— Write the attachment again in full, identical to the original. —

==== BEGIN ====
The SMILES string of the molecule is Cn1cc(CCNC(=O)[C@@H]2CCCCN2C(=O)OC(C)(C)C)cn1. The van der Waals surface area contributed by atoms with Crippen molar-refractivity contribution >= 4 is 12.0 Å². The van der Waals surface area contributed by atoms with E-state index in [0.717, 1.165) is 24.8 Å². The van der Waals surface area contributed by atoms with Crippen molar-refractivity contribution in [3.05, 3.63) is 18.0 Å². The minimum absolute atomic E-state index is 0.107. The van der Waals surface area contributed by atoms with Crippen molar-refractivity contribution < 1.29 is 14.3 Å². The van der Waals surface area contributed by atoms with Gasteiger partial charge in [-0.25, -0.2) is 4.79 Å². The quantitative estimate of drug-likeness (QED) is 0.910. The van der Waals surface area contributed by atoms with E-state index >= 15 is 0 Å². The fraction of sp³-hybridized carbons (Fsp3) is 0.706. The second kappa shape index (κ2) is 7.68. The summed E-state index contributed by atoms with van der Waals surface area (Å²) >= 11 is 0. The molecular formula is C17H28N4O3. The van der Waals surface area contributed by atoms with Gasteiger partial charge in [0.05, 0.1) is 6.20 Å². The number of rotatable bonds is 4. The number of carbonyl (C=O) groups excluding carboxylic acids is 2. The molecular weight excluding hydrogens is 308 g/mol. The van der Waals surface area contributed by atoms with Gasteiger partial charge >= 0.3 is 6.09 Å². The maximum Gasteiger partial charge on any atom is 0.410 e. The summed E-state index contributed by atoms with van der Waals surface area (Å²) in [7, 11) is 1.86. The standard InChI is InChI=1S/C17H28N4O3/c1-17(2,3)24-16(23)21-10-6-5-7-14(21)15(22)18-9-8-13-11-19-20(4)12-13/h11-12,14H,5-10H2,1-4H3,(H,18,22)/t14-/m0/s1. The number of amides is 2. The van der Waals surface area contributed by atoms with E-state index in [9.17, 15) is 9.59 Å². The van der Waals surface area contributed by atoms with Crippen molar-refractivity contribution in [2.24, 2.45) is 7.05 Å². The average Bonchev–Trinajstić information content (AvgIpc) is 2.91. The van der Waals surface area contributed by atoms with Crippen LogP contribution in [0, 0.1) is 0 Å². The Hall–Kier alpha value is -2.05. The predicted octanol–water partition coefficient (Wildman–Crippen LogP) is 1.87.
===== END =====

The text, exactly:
The SMILES string of the molecule is Cn1cc(CCNC(=O)[C@@H]2CCCCN2C(=O)OC(C)(C)C)cn1. The van der Waals surface area contributed by atoms with Crippen molar-refractivity contribution >= 4 is 12.0 Å². The van der Waals surface area contributed by atoms with E-state index in [0.717, 1.165) is 24.8 Å². The van der Waals surface area contributed by atoms with Crippen molar-refractivity contribution in [3.05, 3.63) is 18.0 Å². The minimum absolute atomic E-state index is 0.107. The van der Waals surface area contributed by atoms with Crippen molar-refractivity contribution < 1.29 is 14.3 Å². The van der Waals surface area contributed by atoms with Gasteiger partial charge in [-0.25, -0.2) is 4.79 Å². The quantitative estimate of drug-likeness (QED) is 0.910. The van der Waals surface area contributed by atoms with E-state index >= 15 is 0 Å². The fraction of sp³-hybridized carbons (Fsp3) is 0.706. The second kappa shape index (κ2) is 7.68. The summed E-state index contributed by atoms with van der Waals surface area (Å²) >= 11 is 0. The molecular formula is C17H28N4O3. The van der Waals surface area contributed by atoms with Gasteiger partial charge in [0.05, 0.1) is 6.20 Å². The number of rotatable bonds is 4. The number of carbonyl (C=O) groups excluding carboxylic acids is 2. The molecular weight excluding hydrogens is 308 g/mol. The van der Waals surface area contributed by atoms with Gasteiger partial charge >= 0.3 is 6.09 Å². The maximum Gasteiger partial charge on any atom is 0.410 e. The summed E-state index contributed by atoms with van der Waals surface area (Å²) in [7, 11) is 1.86. The standard InChI is InChI=1S/C17H28N4O3/c1-17(2,3)24-16(23)21-10-6-5-7-14(21)15(22)18-9-8-13-11-19-20(4)12-13/h11-12,14H,5-10H2,1-4H3,(H,18,22)/t14-/m0/s1. The number of amides is 2. The van der Waals surface area contributed by atoms with E-state index in [9.17, 15) is 9.59 Å². The van der Waals surface area contributed by atoms with Crippen molar-refractivity contribution in [2.24, 2.45) is 7.05 Å². The average Bonchev–Trinajstić information content (AvgIpc) is 2.91. The van der Waals surface area contributed by atoms with Crippen LogP contribution in [0, 0.1) is 0 Å². The Hall–Kier alpha value is -2.05. The predicted octanol–water partition coefficient (Wildman–Crippen LogP) is 1.87.